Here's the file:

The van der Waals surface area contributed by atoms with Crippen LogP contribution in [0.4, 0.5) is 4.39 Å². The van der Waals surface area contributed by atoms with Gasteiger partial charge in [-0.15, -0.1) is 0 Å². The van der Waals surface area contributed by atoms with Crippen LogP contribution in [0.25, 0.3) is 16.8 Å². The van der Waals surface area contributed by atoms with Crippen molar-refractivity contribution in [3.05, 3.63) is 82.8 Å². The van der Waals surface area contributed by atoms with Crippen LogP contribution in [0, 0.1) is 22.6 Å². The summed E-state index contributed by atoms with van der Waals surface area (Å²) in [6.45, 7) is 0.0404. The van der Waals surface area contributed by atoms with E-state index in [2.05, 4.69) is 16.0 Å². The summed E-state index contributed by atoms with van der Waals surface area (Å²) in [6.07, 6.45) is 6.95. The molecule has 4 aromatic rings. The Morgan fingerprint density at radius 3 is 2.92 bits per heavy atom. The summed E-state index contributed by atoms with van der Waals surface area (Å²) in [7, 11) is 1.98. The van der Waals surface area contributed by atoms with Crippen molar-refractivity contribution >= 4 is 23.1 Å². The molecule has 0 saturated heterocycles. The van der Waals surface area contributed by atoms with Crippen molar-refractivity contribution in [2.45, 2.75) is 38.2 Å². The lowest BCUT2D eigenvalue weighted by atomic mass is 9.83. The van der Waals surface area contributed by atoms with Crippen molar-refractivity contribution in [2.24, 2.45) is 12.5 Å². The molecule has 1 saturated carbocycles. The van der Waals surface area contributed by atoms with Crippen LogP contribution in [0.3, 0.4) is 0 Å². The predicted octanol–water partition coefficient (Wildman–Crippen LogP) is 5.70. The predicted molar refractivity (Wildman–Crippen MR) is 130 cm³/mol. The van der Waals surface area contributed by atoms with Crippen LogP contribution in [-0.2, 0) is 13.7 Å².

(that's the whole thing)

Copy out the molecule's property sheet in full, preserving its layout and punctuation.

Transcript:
The van der Waals surface area contributed by atoms with Crippen LogP contribution in [0.4, 0.5) is 4.39 Å². The van der Waals surface area contributed by atoms with Gasteiger partial charge in [-0.15, -0.1) is 0 Å². The van der Waals surface area contributed by atoms with Crippen LogP contribution in [0.25, 0.3) is 16.8 Å². The van der Waals surface area contributed by atoms with Crippen molar-refractivity contribution in [3.05, 3.63) is 82.8 Å². The van der Waals surface area contributed by atoms with Crippen LogP contribution in [0, 0.1) is 22.6 Å². The summed E-state index contributed by atoms with van der Waals surface area (Å²) in [6.45, 7) is 0.0404. The van der Waals surface area contributed by atoms with E-state index in [2.05, 4.69) is 16.0 Å². The summed E-state index contributed by atoms with van der Waals surface area (Å²) in [6.07, 6.45) is 6.95. The molecule has 4 aromatic rings. The Morgan fingerprint density at radius 3 is 2.92 bits per heavy atom. The summed E-state index contributed by atoms with van der Waals surface area (Å²) in [7, 11) is 1.98. The van der Waals surface area contributed by atoms with Crippen molar-refractivity contribution >= 4 is 23.1 Å². The molecule has 0 saturated heterocycles. The van der Waals surface area contributed by atoms with Crippen molar-refractivity contribution in [2.45, 2.75) is 38.2 Å². The lowest BCUT2D eigenvalue weighted by atomic mass is 9.83. The van der Waals surface area contributed by atoms with Crippen molar-refractivity contribution in [2.24, 2.45) is 12.5 Å². The molecule has 1 saturated carbocycles. The van der Waals surface area contributed by atoms with Crippen LogP contribution in [0.3, 0.4) is 0 Å². The predicted octanol–water partition coefficient (Wildman–Crippen LogP) is 5.70. The predicted molar refractivity (Wildman–Crippen MR) is 130 cm³/mol. The van der Waals surface area contributed by atoms with Crippen LogP contribution in [-0.2, 0) is 13.7 Å².